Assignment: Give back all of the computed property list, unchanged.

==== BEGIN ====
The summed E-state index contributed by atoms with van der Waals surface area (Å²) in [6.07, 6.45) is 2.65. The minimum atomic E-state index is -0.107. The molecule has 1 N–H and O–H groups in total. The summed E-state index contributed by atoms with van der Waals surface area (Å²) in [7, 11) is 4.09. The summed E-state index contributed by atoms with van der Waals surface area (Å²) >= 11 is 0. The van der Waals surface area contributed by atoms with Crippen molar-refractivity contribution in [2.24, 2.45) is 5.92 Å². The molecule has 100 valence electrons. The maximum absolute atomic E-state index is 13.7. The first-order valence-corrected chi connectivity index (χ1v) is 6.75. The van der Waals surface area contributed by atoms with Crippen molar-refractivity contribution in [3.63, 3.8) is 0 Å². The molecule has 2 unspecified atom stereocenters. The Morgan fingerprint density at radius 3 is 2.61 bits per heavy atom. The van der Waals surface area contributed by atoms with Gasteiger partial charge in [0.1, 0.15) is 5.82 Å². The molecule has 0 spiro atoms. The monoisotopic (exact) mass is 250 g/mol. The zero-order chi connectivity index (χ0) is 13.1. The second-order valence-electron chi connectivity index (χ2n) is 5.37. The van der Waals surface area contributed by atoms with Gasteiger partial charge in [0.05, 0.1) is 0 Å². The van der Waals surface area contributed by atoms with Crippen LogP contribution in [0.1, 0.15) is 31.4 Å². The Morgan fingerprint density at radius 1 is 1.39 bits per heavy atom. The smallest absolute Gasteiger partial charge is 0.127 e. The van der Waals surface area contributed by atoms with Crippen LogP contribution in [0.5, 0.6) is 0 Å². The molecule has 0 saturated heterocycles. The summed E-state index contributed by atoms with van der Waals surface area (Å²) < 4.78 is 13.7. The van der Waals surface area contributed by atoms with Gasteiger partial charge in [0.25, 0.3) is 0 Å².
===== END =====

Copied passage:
The summed E-state index contributed by atoms with van der Waals surface area (Å²) in [6.07, 6.45) is 2.65. The minimum atomic E-state index is -0.107. The molecule has 1 N–H and O–H groups in total. The summed E-state index contributed by atoms with van der Waals surface area (Å²) in [7, 11) is 4.09. The summed E-state index contributed by atoms with van der Waals surface area (Å²) >= 11 is 0. The van der Waals surface area contributed by atoms with Crippen molar-refractivity contribution in [2.24, 2.45) is 5.92 Å². The molecule has 100 valence electrons. The maximum absolute atomic E-state index is 13.7. The first-order valence-corrected chi connectivity index (χ1v) is 6.75. The van der Waals surface area contributed by atoms with Crippen molar-refractivity contribution in [3.63, 3.8) is 0 Å². The molecule has 2 unspecified atom stereocenters. The Morgan fingerprint density at radius 3 is 2.61 bits per heavy atom. The van der Waals surface area contributed by atoms with Gasteiger partial charge in [0.1, 0.15) is 5.82 Å². The molecule has 0 spiro atoms. The monoisotopic (exact) mass is 250 g/mol. The zero-order chi connectivity index (χ0) is 13.1. The second-order valence-electron chi connectivity index (χ2n) is 5.37. The van der Waals surface area contributed by atoms with Gasteiger partial charge in [0.05, 0.1) is 0 Å². The van der Waals surface area contributed by atoms with Crippen LogP contribution in [0.1, 0.15) is 31.4 Å². The Morgan fingerprint density at radius 1 is 1.39 bits per heavy atom. The smallest absolute Gasteiger partial charge is 0.127 e. The van der Waals surface area contributed by atoms with Crippen LogP contribution in [0.5, 0.6) is 0 Å². The molecule has 0 saturated heterocycles. The summed E-state index contributed by atoms with van der Waals surface area (Å²) < 4.78 is 13.7. The van der Waals surface area contributed by atoms with Gasteiger partial charge in [0.25, 0.3) is 0 Å².